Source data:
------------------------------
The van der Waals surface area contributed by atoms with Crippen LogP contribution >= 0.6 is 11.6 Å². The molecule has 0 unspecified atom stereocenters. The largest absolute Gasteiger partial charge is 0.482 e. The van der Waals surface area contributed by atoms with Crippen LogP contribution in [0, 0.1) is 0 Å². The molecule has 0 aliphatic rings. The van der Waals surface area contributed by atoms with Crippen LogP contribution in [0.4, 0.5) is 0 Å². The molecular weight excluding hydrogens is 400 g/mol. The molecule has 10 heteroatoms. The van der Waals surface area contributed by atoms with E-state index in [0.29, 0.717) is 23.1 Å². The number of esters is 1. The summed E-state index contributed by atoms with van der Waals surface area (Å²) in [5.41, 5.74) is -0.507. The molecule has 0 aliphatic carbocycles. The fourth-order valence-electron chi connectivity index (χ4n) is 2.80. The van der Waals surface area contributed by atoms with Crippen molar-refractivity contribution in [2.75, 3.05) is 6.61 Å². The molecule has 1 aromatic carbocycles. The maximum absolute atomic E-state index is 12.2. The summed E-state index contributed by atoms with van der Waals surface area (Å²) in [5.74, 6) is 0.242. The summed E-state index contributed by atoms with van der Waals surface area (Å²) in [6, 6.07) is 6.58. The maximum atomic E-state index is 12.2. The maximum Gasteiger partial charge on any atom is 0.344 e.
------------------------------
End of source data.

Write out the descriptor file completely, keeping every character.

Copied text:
The van der Waals surface area contributed by atoms with Crippen LogP contribution >= 0.6 is 11.6 Å². The molecule has 0 unspecified atom stereocenters. The largest absolute Gasteiger partial charge is 0.482 e. The van der Waals surface area contributed by atoms with Crippen LogP contribution in [0, 0.1) is 0 Å². The molecule has 0 aliphatic rings. The van der Waals surface area contributed by atoms with Crippen LogP contribution in [0.4, 0.5) is 0 Å². The molecular weight excluding hydrogens is 400 g/mol. The molecule has 10 heteroatoms. The van der Waals surface area contributed by atoms with E-state index in [0.29, 0.717) is 23.1 Å². The number of esters is 1. The summed E-state index contributed by atoms with van der Waals surface area (Å²) in [5.41, 5.74) is -0.507. The molecule has 0 aliphatic carbocycles. The fourth-order valence-electron chi connectivity index (χ4n) is 2.80. The van der Waals surface area contributed by atoms with Crippen molar-refractivity contribution in [2.75, 3.05) is 6.61 Å². The molecule has 1 aromatic carbocycles. The maximum absolute atomic E-state index is 12.2. The summed E-state index contributed by atoms with van der Waals surface area (Å²) in [5.74, 6) is 0.242. The summed E-state index contributed by atoms with van der Waals surface area (Å²) in [6, 6.07) is 6.58. The maximum atomic E-state index is 12.2. The maximum Gasteiger partial charge on any atom is 0.344 e.